A lot of people buy bicycles never intending to ride after dark and then sometimes find themselves pedaling home after the sun's gone down. This is dangerous because you're almost invisible to drivers and you can't see hazards that could cause a crash. It's also illegal and you could be ticketed should a cop spot you.
To avoid these risks we recommend coming in and picking up a basic lighting system comprised of a headlight and taillight. This will set you back only about $25 to $50 (depending on what you select) and offer you the piece of mind of knowing you'll be safe no matter how late you ride.
You might wonder why you need a light when your bike is already equipped with reflectors. While these are helpful at night, they only light up when lit by a vehicle's headlights. And, they do not light the road at all to help you see. So, for optimum safety, you really need lights.
It's also good to dress brightly for night rides. There are now jackets and vests made of, or featuring, built-in reflective materials that make you light up in traffic like a reflective street sign! Another trick is adding reflective tape to your crankarms and/or rims (between the spoke nipples; not on the braking surfaces), which will provide moving reflectors more visible to motorists than stationary ones.
While these steps will increase your safety, headlights and taillights are the most important accessories for riding at night because they make you visible to cars while also providing decent light to ride by. These lights run on standard alkaline batteries (usually AAs; though you can certainly use compatible rechargeables if you have them).
The headlight attaches to the handlebars with a small quick-release mount that makes removal easy when the light's not needed. This means the light can also double as a handy flashlight for fixing flat tires; lighting the walkway to your front door; finding your keys; etc. Plus, it's easy to move the light to other bikes.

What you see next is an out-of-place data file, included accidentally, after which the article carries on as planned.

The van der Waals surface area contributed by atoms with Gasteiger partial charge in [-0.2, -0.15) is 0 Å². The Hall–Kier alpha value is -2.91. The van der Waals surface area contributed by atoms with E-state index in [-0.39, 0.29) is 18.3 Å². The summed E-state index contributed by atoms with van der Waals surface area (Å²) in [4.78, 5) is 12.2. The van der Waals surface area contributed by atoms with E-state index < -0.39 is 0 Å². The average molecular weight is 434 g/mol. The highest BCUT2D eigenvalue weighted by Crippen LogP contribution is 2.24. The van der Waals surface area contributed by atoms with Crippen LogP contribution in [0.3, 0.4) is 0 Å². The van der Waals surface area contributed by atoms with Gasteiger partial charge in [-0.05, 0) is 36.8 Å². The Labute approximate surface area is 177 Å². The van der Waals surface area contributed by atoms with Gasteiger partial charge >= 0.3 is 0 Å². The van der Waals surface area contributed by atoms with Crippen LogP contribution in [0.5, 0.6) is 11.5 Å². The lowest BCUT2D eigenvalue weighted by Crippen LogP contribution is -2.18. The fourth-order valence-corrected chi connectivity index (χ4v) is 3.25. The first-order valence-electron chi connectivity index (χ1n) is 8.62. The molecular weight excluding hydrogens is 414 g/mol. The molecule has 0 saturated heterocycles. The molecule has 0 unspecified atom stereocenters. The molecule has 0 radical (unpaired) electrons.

The taillight also has handy features. Most models offer flashing and steady modes and can be mounted to the bicycle or a pack (when mounting it to a pack make sure the light remains visible when you lean forward to ride).
Taillights use LEDs (light-emitting diodes), which are bright enough to be seen by motorists in plenty of time to move over. The LEDs are very energy efficient, too, so your batteries will last a long time even if you ride at night a lot.
Interestingly, some headlights today feature LEDs for lights, too. While these provide ample light to be seen by, we recommend purchasing a light with a regular bulb if you need to illuminate the road enough to see. Common bulb types are halogen and xenon, which cast a nice beam to illuminate the road ahead.
Keep in mind that all of these lights meet the basic safety requirements for riding at night, yet they're best for roads peripherally lit by traffic, buildings and streetlights. If you get into serious night riding where you travel long distances on unlit roads, or especially on trails, you should come in and look at more advanced lighting options.
Another type of basic light is the generator system. Generator lights increase visibility in traffic for safety, provide adequate light for navigation on roads and don't require batteries, which is their primary selling point. They run in the $40 to $50 price range.
These systems, however, aren't as available or popular as they once were for 3 reasons: 1) They usually drag on the wheel (sometimes slipping and cutting out in wet weather). 2) They must be bolted to the bike (making them difficult to remove quickly for rides when you don't need lighting). And, 3) They usually turn off when you're not riding, which means at intersections you disappear to motorists unless you also carry a battery-powered bike light.
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